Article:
Bio security failures serious issue
Ihave made it no secret that New Zealand Bio Security is a very serious issue to me. believe we must protect our primary food producing farmers from undesirable organisms getting into New Zealand.
I will watch with great interest, Martyn Dunne CNZM as the new director-general of the Ministry for Primary Industries.
His CV indicates a completely new dimension to the leadership of the ministry that includes experience as New Zealand’s high commissioner in Canberra, the immediate past comptroller of Customs and New Zealand Customs Service chief executive, and before that, a major-general in the New Zealand Army.
But dare I say it, another biosecurity incursion – theileria in cattle.
Some North Island cows did suffer anaemia as the result of infection with a strain of the parasite theileria orientalis, called Ikeda. There were stock fatalities. I was aware that on September 11, the ministry knew of 127 farms affected with theileria; 102 of these had tested positive for the Ikeda strain, another 19 farms were being tested and six farms were strongly suspected of being infected based on clinical signs – most of these are north of Tirau.
The issue first presented itself in Northland but spring cases are being found further south.
Theileria orientalis is a parasite transmitted by ticks when they feed on the animal’s blood. The disease is not spread by direct animal-to-animal contact in the absence of ticks.
There are no human health or food safety risks associated with theileria.
I understand the origin of this undesirable parasite problem can be traced back to Kenya and has highly likely come into New Zealand from Australia.
Yep, that is another issue as this parasite would have had to be hosted by a live animal that must have entered through our New Zealand border controls.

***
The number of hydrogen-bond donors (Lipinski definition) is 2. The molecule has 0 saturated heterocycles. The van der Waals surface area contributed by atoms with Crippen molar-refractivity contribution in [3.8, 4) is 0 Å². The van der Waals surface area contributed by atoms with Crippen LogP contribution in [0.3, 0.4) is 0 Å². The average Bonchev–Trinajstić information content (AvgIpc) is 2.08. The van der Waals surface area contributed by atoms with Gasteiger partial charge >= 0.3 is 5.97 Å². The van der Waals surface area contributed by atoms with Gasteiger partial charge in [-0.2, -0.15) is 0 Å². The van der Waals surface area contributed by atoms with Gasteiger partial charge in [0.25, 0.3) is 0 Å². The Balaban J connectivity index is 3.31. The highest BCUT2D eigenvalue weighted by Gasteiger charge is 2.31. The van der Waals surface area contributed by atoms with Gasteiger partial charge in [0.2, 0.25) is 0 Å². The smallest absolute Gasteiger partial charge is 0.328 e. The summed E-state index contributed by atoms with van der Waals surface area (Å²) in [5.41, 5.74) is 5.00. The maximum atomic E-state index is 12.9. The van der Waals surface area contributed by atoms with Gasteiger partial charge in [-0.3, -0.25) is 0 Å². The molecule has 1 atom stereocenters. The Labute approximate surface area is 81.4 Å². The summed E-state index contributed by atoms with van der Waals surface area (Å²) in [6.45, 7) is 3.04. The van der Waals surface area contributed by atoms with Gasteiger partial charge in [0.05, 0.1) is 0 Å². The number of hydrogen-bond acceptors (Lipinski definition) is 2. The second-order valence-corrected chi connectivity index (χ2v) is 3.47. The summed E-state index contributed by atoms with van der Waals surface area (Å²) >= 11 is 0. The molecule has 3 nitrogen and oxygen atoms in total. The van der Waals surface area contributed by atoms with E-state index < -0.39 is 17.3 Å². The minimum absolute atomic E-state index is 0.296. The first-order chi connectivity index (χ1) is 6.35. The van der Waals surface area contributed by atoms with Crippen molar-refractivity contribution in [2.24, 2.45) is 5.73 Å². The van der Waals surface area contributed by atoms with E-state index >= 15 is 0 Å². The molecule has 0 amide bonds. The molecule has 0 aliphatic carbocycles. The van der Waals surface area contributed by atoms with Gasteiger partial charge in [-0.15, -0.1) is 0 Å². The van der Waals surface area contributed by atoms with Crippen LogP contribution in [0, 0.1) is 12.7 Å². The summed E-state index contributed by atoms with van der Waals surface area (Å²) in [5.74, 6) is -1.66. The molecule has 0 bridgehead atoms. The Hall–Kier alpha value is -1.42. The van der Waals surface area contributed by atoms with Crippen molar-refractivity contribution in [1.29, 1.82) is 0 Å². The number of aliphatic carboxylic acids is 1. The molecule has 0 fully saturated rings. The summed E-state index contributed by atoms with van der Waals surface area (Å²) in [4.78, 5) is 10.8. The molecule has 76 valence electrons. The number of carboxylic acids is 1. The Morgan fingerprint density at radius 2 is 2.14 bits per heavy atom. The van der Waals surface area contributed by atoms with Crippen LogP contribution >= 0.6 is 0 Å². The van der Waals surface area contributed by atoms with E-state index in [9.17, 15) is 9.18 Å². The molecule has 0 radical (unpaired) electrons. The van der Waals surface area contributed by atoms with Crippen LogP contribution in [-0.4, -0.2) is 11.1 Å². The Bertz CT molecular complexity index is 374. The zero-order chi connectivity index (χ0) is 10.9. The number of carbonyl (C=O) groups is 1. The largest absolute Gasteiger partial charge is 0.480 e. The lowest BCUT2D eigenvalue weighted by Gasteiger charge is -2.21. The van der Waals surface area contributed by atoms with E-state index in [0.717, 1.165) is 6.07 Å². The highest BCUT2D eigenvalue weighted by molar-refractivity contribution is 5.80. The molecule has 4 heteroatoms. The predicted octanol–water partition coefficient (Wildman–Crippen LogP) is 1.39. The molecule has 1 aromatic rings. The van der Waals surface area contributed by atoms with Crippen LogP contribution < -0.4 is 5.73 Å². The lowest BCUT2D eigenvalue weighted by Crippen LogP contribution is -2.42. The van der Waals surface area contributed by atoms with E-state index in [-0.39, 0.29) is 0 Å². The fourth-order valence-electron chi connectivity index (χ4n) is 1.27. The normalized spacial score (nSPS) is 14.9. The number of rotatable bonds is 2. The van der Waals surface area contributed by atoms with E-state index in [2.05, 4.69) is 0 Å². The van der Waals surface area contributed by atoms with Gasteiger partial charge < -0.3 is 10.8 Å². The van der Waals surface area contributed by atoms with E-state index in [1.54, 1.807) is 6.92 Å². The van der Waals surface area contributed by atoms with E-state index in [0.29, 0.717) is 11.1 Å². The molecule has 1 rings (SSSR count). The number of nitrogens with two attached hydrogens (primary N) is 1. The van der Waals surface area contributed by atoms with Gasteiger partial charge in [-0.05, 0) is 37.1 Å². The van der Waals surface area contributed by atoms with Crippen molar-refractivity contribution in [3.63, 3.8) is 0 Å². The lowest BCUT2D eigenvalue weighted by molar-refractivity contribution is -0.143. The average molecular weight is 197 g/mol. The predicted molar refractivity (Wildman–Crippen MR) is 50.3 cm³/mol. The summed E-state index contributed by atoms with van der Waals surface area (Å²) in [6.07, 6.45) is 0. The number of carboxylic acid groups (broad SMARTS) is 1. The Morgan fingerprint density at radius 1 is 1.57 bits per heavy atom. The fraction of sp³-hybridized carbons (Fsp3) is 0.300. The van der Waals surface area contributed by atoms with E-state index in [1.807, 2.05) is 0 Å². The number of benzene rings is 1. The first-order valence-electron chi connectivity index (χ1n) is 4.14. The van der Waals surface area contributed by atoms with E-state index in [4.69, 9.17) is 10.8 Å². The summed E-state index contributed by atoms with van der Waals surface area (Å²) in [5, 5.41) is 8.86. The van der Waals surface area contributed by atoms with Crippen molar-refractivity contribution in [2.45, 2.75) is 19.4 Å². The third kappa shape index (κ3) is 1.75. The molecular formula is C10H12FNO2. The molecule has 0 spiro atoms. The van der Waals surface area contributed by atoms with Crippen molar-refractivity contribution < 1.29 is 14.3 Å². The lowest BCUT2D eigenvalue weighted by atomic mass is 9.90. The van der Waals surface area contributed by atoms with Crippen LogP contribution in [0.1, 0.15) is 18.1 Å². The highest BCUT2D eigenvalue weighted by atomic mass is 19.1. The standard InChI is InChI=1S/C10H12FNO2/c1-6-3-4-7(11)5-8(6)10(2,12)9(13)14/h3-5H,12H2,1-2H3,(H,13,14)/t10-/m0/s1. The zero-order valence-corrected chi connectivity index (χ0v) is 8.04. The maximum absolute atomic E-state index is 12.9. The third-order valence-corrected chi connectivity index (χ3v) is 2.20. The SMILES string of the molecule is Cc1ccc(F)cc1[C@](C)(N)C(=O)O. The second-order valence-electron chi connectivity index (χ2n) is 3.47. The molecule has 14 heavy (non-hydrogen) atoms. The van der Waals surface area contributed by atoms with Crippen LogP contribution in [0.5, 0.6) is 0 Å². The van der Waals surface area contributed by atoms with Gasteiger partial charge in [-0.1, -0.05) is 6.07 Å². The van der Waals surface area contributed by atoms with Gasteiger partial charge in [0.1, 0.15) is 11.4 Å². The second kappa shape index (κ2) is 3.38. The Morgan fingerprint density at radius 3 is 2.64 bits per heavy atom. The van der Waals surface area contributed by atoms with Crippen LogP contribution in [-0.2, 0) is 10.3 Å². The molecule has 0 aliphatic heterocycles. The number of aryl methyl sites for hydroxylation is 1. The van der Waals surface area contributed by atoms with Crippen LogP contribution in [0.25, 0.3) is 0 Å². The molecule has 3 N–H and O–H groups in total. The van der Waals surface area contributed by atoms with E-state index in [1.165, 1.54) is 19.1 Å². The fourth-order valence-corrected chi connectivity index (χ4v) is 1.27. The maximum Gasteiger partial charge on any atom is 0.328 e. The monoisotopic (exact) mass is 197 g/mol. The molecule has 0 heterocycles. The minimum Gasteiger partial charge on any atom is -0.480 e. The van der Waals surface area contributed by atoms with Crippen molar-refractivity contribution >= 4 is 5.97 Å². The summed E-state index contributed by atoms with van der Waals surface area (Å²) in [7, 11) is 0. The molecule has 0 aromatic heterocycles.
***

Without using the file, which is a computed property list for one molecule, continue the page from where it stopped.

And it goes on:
But are we farmers our own worst enemy in serious biosecurity incursions?
Former Federated Farmers board member John Hartnell and present bee industry chairman, had presented on how PSA came into New Zealand, which was vindicated much later by a ministry inquiry.
He also said the bee industry had been let down by failures in biosecurity, the varroa mite being exhibit A.
When trying to work out how the varroa mite entered New Zealand, it is considered that two mite-infected queens had passed through border control in a matchbox in a person’s trouser pocket.
How far away are we from being inflicted with bovine spongiform encephalopathy , commonly known as mad cow disease, a fatal neurodegenerative disease or footand-mouth disease (aphthae epizooticae), an infectious and sometimes fatal viral disease that affects cloven-hoofed animals.
Biosecurity concerns can be zoonotic, meaning they are can be transmitted to man, a potentially huge impediment to productivity for our exportable primary agricultural foods, a concern we are aware of for that much-needed income for New Zealand.
On a more close to home and very relevant local district topic, is my support to promote rural industry career opportunities for our young people.
I very much look forward to participating in Matamata Intermediate School’s careers day on November 15.
I will present to them some reality of a fast-growing world population that will require many challenges to be met to satisfy a 9.5 billion population by 2050.
Most of these students will be in their late 40s by then.
I will demonstrate that iPods, smartphones will not nourish them but acknowledge information communication technology will be a big part in support of the food production process, that without question will need various skill sets to achieve.
Our older college students also need the opportunity to develop skills to add value to New Zealand.
Youth Works in Matamata is working with employers and young people in the town to ensure young people have a plan and direction for their future that links to the workforce requirements of local urban and rural businesses.
Getting the right people is essential and recruiting and developing young people is a cost-effective way in the long term for any business to build a dynamic and productive workforce.
If you are able to offer entry-level positions and willing to train and work with young people to build meaningful careers, we want to hear from you.
Contact Kym Bolton-Hampton, Matamata Youth Works at firstname.lastname@example.org